The Adagio and minuet are also unstable, albeit in different ways from the Allegro assai (and each other). To be sure, the sonata-form Adagio eases the tension; it is squarely in the relative A major, and its themes are clear periods, its keys strongly established. But the themes are troubled by rhythmic disunity and cannot articulate their own cadences, and the entire second group is burdened with major/minor chromaticism. In the minuet and trio, we finally hear F sharp major as a key. This key cannot suppress echoes of the minor, rudely disruptive in the minuet (the bass entry in the third bar), wistfully unintegrated in the trio. All the melodic entries are off-tonic and lack bass; even their ostensibly clear forms are ambiguous. The last thing we hear is the minuet's inconclusive off-tonic tag.
The double finale, comprising the Presto and the 'farewell' Adagio, is entirely progressive, not merely in being run-on and in the 'action' at the end, but in thematic development and formal and tonal structure. Closure is systematically postponed until the final section of the 'farewell' movement. The farewell procedure is progressive in its own right: a gradual and systematic reduction of the ensemble to two solo muted violins.
In contrast to the first three movements, however, the musical language is now normal. The F sharp minor Presto, in many respects a typical symphonic finale of the period, is in very clear sonata form, except that the recapitulation breaks off at the last minute and leads back to a structural dominant. This does not resolve, but proceeds abruptly to A major and the calm farewell music. The farewell movement is in two main parts: (I) a binary movement in A, at the ends of whose two sections the 'farewell' theme itself is heard in oboes and horns; and (2) a compressed recapitulation and coda in F sharp major. They are linked by a modulating transition for the double-bass, also on the farewell theme, which 'recaptures' the home dominant from the end of the Presto. Hence the concluding section in F sharp major, unlike the minuet, resolves the music that precedes it.
This resolution is not only tonal, but formal and gestural. The music becomes increasingly diatonic; the final section, for the two muted violins and viola, includes not a single accidental. And the very last, codetta measures revert to the 'farewell' theme itself. The form is as logical and coherent as in any other movement by Haydn.
What is more, this ending has been prepared, precisely by the most problematical earlier passage: the D major interlude in the Allegro assai: 'insubstantial', for strings alone, beginning without bass, soft, legato, tuneful, regular in phrasing. Now, at the end, its register, style, and mood return — in the tonic. Though not even hinting at a thematic recall, the ending thus implicitly recapitulates the interlude; the 'sonata principle' is affirmed, over the course of the entire symphony.
This ending suggests an interpretation of the entire symphony — not merely the finale — in terms of the programme. With winter approaching, Haydn's musicians are stuck in the barren splendour of Eszterhaza castle; they desperately want to go home to their families. Their frustration is vividly projected by the unstable, passionately unfulfilled Allegro assai in F sharp minor. But this is no ordinary key. Not only was it difficult for intonation, it was literally unheard of as an overall tonic in later-eighteenth-century orchestral music. F sharp minor thus represents a remote and inhospitable part of the musical universe — just as Eszterhaza lay in a remote and inhospitable district. (Haydn more than once referred to it as an Einöde, a wasteland.)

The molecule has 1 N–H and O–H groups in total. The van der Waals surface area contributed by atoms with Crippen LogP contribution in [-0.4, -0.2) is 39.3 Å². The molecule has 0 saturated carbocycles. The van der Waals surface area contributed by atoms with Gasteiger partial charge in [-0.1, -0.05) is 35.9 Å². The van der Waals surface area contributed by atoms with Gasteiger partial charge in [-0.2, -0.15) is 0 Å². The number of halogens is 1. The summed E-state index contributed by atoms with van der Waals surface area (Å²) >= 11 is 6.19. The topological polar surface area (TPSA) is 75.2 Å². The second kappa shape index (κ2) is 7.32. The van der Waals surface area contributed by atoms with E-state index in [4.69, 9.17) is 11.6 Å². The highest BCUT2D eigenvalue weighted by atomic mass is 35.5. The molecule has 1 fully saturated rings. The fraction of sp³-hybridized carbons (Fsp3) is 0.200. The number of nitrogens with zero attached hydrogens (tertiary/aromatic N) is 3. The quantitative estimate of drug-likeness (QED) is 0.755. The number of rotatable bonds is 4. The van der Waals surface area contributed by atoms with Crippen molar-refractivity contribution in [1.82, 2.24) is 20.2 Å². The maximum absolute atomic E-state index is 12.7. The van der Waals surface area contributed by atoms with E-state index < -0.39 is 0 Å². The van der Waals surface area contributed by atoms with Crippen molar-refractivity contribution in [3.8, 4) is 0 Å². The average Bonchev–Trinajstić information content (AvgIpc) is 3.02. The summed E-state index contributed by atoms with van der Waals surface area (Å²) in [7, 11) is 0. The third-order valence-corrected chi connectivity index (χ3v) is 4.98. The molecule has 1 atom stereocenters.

Equally obviously, the musicians' yearning for home is symbolized by the parallel major, the only sonority which can really resolve the tension and dissonance of a minor key. But this key is F sharp major: extremely distant (six steps from C on the circle of fifths), a region almost never dreamed of, let alone attained, by orchestral musicians. If this is 'home', it will be reachable (if at all) only at the end of a long and arduous journey.
In the wild desert of the Allegro assai, no major key can function. Even the interlude is insubstantial, unanalysable; in short, a mirage. Similarly, the A major and F sharp major of the Adagio and minuet, which remain isolated from each other and internally unstable, offer no real resolution.
By contrast, the Presto and the farewell movement traverse all the steps of the journey; at the end, F sharp major resolves its own dominant and all the preceding keys, and is repeatedly confirmed by strong cadences, purged of all dissonance and chromaticism, and informed by pure and expressive themes. Haydn's musicians have earned the right to call it 'home' — except that it remains distant, ethereal. The 'Farewell' Symphony's vision of home may remain unattainable. And rightly so: the musicians' condition is one of absence; their goal is merely a cherished hope.
This does not compromise the symphony's psychological truth. Even Prince Esterházy did not remain immune, however little his personal comfort may have been at stake. We too, more than two centuries later, respond to the genius of Haydn's musical vision: this miraculous balance of absence and fulfillment, of desire gratified only in longing.4
I. Allegro assai
II. Adagio
III. Menuet. Allegretto - Trio
IV. Finale. Presto e adagio